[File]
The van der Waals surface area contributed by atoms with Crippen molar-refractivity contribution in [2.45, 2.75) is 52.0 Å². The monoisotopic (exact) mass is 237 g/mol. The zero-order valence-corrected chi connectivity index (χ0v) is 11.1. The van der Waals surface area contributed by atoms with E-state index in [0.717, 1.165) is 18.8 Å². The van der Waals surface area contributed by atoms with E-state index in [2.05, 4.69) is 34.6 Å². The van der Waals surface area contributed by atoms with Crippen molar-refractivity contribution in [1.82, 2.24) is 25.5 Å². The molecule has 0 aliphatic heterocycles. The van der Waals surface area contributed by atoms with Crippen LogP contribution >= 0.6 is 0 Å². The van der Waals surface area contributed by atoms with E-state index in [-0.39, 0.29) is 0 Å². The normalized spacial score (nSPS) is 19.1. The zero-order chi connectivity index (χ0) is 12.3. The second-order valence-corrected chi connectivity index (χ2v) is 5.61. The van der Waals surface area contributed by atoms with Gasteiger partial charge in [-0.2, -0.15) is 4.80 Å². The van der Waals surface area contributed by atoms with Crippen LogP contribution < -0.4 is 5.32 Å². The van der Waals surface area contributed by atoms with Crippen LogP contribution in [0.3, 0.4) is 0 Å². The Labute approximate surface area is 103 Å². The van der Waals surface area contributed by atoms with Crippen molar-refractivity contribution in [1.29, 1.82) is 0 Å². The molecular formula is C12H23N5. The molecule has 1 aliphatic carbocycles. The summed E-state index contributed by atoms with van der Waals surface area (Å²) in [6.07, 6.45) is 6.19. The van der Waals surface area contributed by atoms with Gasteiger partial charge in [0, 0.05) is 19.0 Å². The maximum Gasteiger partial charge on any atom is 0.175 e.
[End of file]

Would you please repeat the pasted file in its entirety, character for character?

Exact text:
The van der Waals surface area contributed by atoms with Crippen molar-refractivity contribution in [2.45, 2.75) is 52.0 Å². The monoisotopic (exact) mass is 237 g/mol. The zero-order valence-corrected chi connectivity index (χ0v) is 11.1. The van der Waals surface area contributed by atoms with E-state index in [0.717, 1.165) is 18.8 Å². The van der Waals surface area contributed by atoms with E-state index in [2.05, 4.69) is 34.6 Å². The van der Waals surface area contributed by atoms with Crippen molar-refractivity contribution in [1.82, 2.24) is 25.5 Å². The molecule has 0 aliphatic heterocycles. The van der Waals surface area contributed by atoms with Crippen LogP contribution >= 0.6 is 0 Å². The van der Waals surface area contributed by atoms with E-state index in [-0.39, 0.29) is 0 Å². The normalized spacial score (nSPS) is 19.1. The zero-order chi connectivity index (χ0) is 12.3. The second-order valence-corrected chi connectivity index (χ2v) is 5.61. The van der Waals surface area contributed by atoms with Gasteiger partial charge in [-0.2, -0.15) is 4.80 Å². The van der Waals surface area contributed by atoms with Crippen LogP contribution < -0.4 is 5.32 Å². The van der Waals surface area contributed by atoms with Crippen LogP contribution in [0.3, 0.4) is 0 Å². The Labute approximate surface area is 103 Å². The van der Waals surface area contributed by atoms with Crippen molar-refractivity contribution in [1.29, 1.82) is 0 Å². The molecular formula is C12H23N5. The molecule has 1 aliphatic carbocycles. The summed E-state index contributed by atoms with van der Waals surface area (Å²) in [6.07, 6.45) is 6.19. The van der Waals surface area contributed by atoms with Gasteiger partial charge in [0, 0.05) is 19.0 Å². The maximum Gasteiger partial charge on any atom is 0.175 e.